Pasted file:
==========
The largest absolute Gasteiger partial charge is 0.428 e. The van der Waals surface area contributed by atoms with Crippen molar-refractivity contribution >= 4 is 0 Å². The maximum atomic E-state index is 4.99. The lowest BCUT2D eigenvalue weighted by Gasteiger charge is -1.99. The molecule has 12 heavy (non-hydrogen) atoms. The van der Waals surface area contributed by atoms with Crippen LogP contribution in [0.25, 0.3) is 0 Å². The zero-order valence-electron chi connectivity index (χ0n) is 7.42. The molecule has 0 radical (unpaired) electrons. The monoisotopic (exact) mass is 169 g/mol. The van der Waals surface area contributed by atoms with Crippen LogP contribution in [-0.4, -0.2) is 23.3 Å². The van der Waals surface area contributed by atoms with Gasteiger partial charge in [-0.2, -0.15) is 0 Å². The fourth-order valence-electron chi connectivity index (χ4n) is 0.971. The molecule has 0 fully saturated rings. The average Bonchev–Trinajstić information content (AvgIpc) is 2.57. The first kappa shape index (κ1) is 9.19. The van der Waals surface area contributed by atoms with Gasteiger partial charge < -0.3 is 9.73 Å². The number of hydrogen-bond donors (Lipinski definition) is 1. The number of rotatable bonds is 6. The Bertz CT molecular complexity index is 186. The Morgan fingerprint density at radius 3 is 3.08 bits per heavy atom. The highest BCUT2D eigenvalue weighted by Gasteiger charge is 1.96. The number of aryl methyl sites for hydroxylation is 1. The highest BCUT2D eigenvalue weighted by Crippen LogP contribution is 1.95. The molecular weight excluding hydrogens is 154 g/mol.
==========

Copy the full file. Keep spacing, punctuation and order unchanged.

The largest absolute Gasteiger partial charge is 0.428 e. The van der Waals surface area contributed by atoms with Crippen molar-refractivity contribution >= 4 is 0 Å². The maximum atomic E-state index is 4.99. The lowest BCUT2D eigenvalue weighted by Gasteiger charge is -1.99. The molecule has 12 heavy (non-hydrogen) atoms. The van der Waals surface area contributed by atoms with Crippen LogP contribution in [0.25, 0.3) is 0 Å². The zero-order valence-electron chi connectivity index (χ0n) is 7.42. The molecule has 0 radical (unpaired) electrons. The monoisotopic (exact) mass is 169 g/mol. The van der Waals surface area contributed by atoms with Crippen LogP contribution in [-0.4, -0.2) is 23.3 Å². The van der Waals surface area contributed by atoms with Gasteiger partial charge in [-0.2, -0.15) is 0 Å². The fourth-order valence-electron chi connectivity index (χ4n) is 0.971. The molecule has 0 fully saturated rings. The average Bonchev–Trinajstić information content (AvgIpc) is 2.57. The first kappa shape index (κ1) is 9.19. The van der Waals surface area contributed by atoms with Gasteiger partial charge < -0.3 is 9.73 Å². The number of hydrogen-bond donors (Lipinski definition) is 1. The number of rotatable bonds is 6. The Bertz CT molecular complexity index is 186. The Morgan fingerprint density at radius 3 is 3.08 bits per heavy atom. The highest BCUT2D eigenvalue weighted by Gasteiger charge is 1.96. The number of aryl methyl sites for hydroxylation is 1. The highest BCUT2D eigenvalue weighted by Crippen LogP contribution is 1.95. The molecular weight excluding hydrogens is 154 g/mol.